Ms Maina’s views about genetic engineering are wrong and wildly overstated and fail to offer a strategy to revive Kenya’s once-thriving cotton sector.
The Ministry of Industry, Trade and Cooperatives says only five of the 22 ginneries are operational, producing 25,000 bales against a demand of 200,000. Imports means we are losing out on jobs.
Although Ms Maina casts Burkina Faso’s experience with Bt cotton as a failure, farmers there are lobbying agriculture stakeholders to grow the crop again because it increased their yields and reduced pesticide use.
In Kenya, eight regulatory agencies have tested the performance of Bt cotton from the inception to field trials in different agro-ecological zones.
It is still under the scientists’ watch, its benefits notwithstanding.
If GMO sceptics continue to suffocate the voice of the poor farmer, blocking a product that is farmer-centred, who will speak on their behalf?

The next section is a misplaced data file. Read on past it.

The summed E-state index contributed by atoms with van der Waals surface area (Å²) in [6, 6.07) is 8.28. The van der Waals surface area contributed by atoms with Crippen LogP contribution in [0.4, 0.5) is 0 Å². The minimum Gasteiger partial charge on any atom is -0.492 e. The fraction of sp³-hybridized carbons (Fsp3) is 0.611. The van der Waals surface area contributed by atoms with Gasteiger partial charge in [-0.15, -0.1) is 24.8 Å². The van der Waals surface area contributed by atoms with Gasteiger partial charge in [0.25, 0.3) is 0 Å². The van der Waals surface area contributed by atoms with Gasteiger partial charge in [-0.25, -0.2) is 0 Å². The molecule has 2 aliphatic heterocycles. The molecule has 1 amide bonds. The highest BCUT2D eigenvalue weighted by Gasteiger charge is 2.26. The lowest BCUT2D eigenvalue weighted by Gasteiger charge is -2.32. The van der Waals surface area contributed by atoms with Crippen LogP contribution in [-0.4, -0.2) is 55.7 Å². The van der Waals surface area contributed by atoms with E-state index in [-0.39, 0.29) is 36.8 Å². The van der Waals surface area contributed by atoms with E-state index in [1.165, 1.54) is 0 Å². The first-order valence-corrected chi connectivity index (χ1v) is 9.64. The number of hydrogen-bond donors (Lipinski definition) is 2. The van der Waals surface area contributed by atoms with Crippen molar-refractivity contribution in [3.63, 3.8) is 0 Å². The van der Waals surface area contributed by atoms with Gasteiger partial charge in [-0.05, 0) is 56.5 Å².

Verenardo Meeme, Alliance for Science Fellow, Cornell University, New York, USA, and development communication specialist.
The war on corruption is painfully getting tougher. As grand corruption and abuse of office cases collapse in court, the hope of the prosecutors slaying the proverbial dragon gets dimmer.
The anti-corruption forces, led by Director of Public Prosecution Noordin Haji and the Director of Criminal Investigations George Kinoti, seem to be fighting a losing battle.
They can’t push convictions through a hostile legal maze. They are also overwhelmed by the pile-up of new files on corruption and mismanagement of public funds that need their attention.
The message from corruption cartels is simple and clear: They are fighting back viciously and biting deep into the forces that President Uhuru Kenyatta has marshalled to dismantle the graft networks embedded in the public procurement and payment system.